Blog Topic: Visuals

Why Use Video to Promote Your Art

Friday, March 22nd, 2019

We all know the saying: “A picture is worth a thousand words,” now imagine the value of a video? Videos are very popular. People like the visual appeal of photos but they like videos even more. In fact, YouTube is the second largest search engine and third most visited site in the world. You have probably watched a few videos there yourself.  But why should you make a video? All that work, what is the payback? More than you may realize:

Connect with your audience and build customer rapport.

Increase traffic to your website or other social media sites.

Increase sales.

Document your process (builds value).

Create an archive.

Online teaching +/or augment your in-person teaching.

Build name recognition (see Branding).

Increase your ‘ranking’ on search engines like Google and Yahoo with likes and shares.

Promote customer testimonials.

Live-stream events like an open studio or art opening.

Show interviews of you +/or your customers.

What do you want to say? What is the purpose of the video?

Before you begin, decide what the purpose of the video is. Are you documenting your process, introducing people to your medium, highlighting specific work, or your work in general? How will you portray your intention?

How to Make Video Marketing Work for You: Make Videos Geared Toward Your Audience:

Target your niche. I have learned that in general, my audience is women over 40. They like to see my process and follow along as a project progresses. Some, if not many, work with their hands too.  They appreciate quality and know it when they see it. I created a series of short videos to document my process while creating my Little Devil Corset.  I am always surprised and pleased when I speak with people who have seen them. In making the videos I not only documented my process, but I also clarified for myself what my intentions were in the process.

Most importantly, making a great video is about creativity,  planning and execution. You don’t need expensive equipment to achieve this.

Where do you put your video:

Your website



Instagram (60 seconds or less)




In the next chapter of Video Marketing I will give you some basics on how to make a video along with some sights to help you.

Photographing Your Work

Friday, March 24th, 2017


Kathy Spoering, “Acadia Autumn”

Barbara Burns

One of the major reasons artwork is rejected from exhibitions is poor photography. Don’t let this happen to you.  A good photo is essential in promoting your work.  There are two options: do it yourself; or hire a photographer.

If you have the funds to hire someone, I suggest getting recommendations from people you trust. I once hired an inexperienced photographer and was disappointed with the results. If you are looking for someone to shoot fiber art make sure they have experience in shooting textiles. This will save time and money. If you do use someone else to photograph your work be sure to credit them when you use their photos.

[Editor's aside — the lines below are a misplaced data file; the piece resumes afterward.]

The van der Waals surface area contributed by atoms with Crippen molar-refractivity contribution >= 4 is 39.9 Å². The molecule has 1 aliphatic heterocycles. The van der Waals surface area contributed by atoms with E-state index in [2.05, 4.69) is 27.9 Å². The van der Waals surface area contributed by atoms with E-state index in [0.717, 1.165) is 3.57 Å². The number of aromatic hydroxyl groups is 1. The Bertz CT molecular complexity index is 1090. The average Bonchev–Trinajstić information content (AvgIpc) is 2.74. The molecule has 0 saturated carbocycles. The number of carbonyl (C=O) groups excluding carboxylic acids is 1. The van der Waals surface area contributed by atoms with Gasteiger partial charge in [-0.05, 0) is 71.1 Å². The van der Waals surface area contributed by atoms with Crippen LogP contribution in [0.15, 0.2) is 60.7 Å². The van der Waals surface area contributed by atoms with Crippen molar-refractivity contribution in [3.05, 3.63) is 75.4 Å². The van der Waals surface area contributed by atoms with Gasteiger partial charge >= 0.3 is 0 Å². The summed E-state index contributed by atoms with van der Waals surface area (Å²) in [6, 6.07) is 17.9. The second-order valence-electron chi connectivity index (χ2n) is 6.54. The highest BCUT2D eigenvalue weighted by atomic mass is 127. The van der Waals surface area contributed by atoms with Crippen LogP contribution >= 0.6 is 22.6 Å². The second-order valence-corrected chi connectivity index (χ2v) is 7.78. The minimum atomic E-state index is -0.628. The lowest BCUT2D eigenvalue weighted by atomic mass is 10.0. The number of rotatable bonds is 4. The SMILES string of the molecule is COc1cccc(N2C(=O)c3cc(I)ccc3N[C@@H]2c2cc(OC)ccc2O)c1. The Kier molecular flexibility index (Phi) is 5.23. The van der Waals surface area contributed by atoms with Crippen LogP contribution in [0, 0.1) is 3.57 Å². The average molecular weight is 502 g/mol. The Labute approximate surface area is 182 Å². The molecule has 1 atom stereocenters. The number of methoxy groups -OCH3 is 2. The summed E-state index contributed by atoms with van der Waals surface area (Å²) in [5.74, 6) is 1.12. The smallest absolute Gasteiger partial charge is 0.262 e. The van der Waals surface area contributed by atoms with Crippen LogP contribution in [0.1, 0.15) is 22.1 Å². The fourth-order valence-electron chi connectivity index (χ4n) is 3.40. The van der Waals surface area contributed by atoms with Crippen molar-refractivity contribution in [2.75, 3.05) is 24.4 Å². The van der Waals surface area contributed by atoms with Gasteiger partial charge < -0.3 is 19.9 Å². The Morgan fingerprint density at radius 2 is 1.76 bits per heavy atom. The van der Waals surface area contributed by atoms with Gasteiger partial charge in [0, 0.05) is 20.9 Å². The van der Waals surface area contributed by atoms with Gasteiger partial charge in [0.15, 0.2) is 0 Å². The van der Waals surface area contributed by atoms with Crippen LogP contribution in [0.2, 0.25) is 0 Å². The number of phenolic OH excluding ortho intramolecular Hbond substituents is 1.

I’ve done all my own photography with a digital camera I bought in 2005. The exceptions are two pieces that were too large for the capabilities of my camera and skills at the time. I also have Photoshop, where I can crop, adjust size, color correct, name files and make my images web ready. We’ll get into all that in another post.

I have an Apple 6s cell phone and it takes better photos than that old digital camera. So lately, I’ve been using my cell phone for  most of my photos. If you have a good smartphone you can do the same. There are several good sites that give you excellent directions for using your smartphone. Kat Eye Studio is a place to begin.

iPhone image

You can get good quality photos with your smartphone if you take the time to do a few key things:

  1. You need to get sharp images. This can be accomplished best with a full size or tabletop tripod and phone attachment adaptor. If you don’t have a tripod you can set your smartphone on a sturdy surface at about the same height as your work and shoot using the timer. You don’t want to accidentally jar the phone as you touch the screen to take the shot.
  2.  Lighting should be bright and indirect, natural light if possible. If you don’t have that option use overhead lights.
  3. Once you photograph your work, immediately look at it on a larger screen than your phone so you can see if you need to make any changes. A desktop monitor is best, a tablet or laptop will do.
  4. When framing the shot fill the screen on your phone as much as you can, given the differing shapes between phone screen and artwork, but don’t cut off the edges of your work.
  5. Shoot in HDR mode when possible. This gives you a better quality image.
  6. Take advantage of editing apps. Here is a list of apps you can start with if you’re on the iPhone and here’s a similar list for Android. Another recommended app is Camera+.
  7. When editing an image on your smartphone, check the focus, sharpness, and color correct and crop the image. Be sure to keep the colors true to the

If you have a digital camera you have some options a cell phone doesn’t allow. Paired with a good photo app where you can make adjustments, you can be your own photographer. Below are some resources to help you.

There are several articles at the Creativity Journey blog that will be of use.

In Shuttle, Spindle & Dyepot magazine you can find an in depth series of articles on photographing your work written by Gregory Case. The articles begin in Issue 165 (Winter 2010/2011) and go to Issue 185 (Winter/Spring 2016).  has an article on the best cameras for photographing artwork and an article on photographing textiles.

Photographing your work doesn’t have to be a daunting or expensive experience. I hope that the information here will help you.


Capturing a Sharper Image with your Smartphone by Gregory Case Shuttle, Spindle & Dyepot Vol. XLVI No. 2 Issue 182 Spring 2015